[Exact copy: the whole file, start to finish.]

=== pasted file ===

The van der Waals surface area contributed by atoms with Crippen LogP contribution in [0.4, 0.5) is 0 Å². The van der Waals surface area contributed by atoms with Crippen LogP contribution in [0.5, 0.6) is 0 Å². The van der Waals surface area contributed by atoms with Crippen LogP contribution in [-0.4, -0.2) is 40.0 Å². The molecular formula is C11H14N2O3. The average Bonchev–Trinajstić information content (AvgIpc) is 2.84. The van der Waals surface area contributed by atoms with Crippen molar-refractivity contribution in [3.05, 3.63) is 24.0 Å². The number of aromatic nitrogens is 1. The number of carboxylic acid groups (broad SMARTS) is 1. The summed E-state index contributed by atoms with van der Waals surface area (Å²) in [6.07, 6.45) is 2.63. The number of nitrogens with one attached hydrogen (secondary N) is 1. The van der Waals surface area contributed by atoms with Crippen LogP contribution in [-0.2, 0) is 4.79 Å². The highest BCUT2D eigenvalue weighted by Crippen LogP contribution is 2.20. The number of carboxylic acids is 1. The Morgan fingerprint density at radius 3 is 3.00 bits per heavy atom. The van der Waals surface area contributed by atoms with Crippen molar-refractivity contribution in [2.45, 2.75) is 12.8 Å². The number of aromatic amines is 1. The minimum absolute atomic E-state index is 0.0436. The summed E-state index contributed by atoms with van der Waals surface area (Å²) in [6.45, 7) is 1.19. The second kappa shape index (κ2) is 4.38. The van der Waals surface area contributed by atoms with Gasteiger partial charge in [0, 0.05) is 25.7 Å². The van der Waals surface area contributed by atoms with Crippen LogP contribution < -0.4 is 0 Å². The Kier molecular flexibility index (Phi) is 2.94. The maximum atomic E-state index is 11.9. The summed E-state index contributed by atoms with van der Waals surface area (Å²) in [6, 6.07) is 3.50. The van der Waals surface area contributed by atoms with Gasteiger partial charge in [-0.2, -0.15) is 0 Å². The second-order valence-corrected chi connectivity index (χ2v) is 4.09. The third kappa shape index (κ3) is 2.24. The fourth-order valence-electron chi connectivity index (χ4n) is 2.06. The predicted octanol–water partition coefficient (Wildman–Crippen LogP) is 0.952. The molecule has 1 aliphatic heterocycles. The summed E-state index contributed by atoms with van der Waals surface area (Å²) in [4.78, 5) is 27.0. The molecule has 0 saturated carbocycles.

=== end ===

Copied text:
The van der Waals surface area contributed by atoms with Crippen LogP contribution in [0.4, 0.5) is 0 Å². The van der Waals surface area contributed by atoms with Crippen LogP contribution in [0.5, 0.6) is 0 Å². The van der Waals surface area contributed by atoms with Crippen LogP contribution in [-0.4, -0.2) is 40.0 Å². The molecular formula is C11H14N2O3. The average Bonchev–Trinajstić information content (AvgIpc) is 2.84. The van der Waals surface area contributed by atoms with Crippen molar-refractivity contribution in [3.05, 3.63) is 24.0 Å². The number of aromatic nitrogens is 1. The number of carboxylic acid groups (broad SMARTS) is 1. The summed E-state index contributed by atoms with van der Waals surface area (Å²) in [6.07, 6.45) is 2.63. The number of nitrogens with one attached hydrogen (secondary N) is 1. The van der Waals surface area contributed by atoms with Crippen LogP contribution in [-0.2, 0) is 4.79 Å². The highest BCUT2D eigenvalue weighted by Crippen LogP contribution is 2.20. The number of carboxylic acids is 1. The Morgan fingerprint density at radius 3 is 3.00 bits per heavy atom. The van der Waals surface area contributed by atoms with Crippen molar-refractivity contribution in [2.45, 2.75) is 12.8 Å². The number of aromatic amines is 1. The minimum absolute atomic E-state index is 0.0436. The summed E-state index contributed by atoms with van der Waals surface area (Å²) in [6.45, 7) is 1.19. The second kappa shape index (κ2) is 4.38. The van der Waals surface area contributed by atoms with Gasteiger partial charge in [0, 0.05) is 25.7 Å². The van der Waals surface area contributed by atoms with Crippen LogP contribution < -0.4 is 0 Å². The Kier molecular flexibility index (Phi) is 2.94. The maximum atomic E-state index is 11.9. The summed E-state index contributed by atoms with van der Waals surface area (Å²) in [6, 6.07) is 3.50. The van der Waals surface area contributed by atoms with Gasteiger partial charge in [-0.2, -0.15) is 0 Å². The second-order valence-corrected chi connectivity index (χ2v) is 4.09. The third kappa shape index (κ3) is 2.24. The fourth-order valence-electron chi connectivity index (χ4n) is 2.06. The predicted octanol–water partition coefficient (Wildman–Crippen LogP) is 0.952. The molecule has 1 aliphatic heterocycles. The summed E-state index contributed by atoms with van der Waals surface area (Å²) in [4.78, 5) is 27.0. The molecule has 0 saturated carbocycles.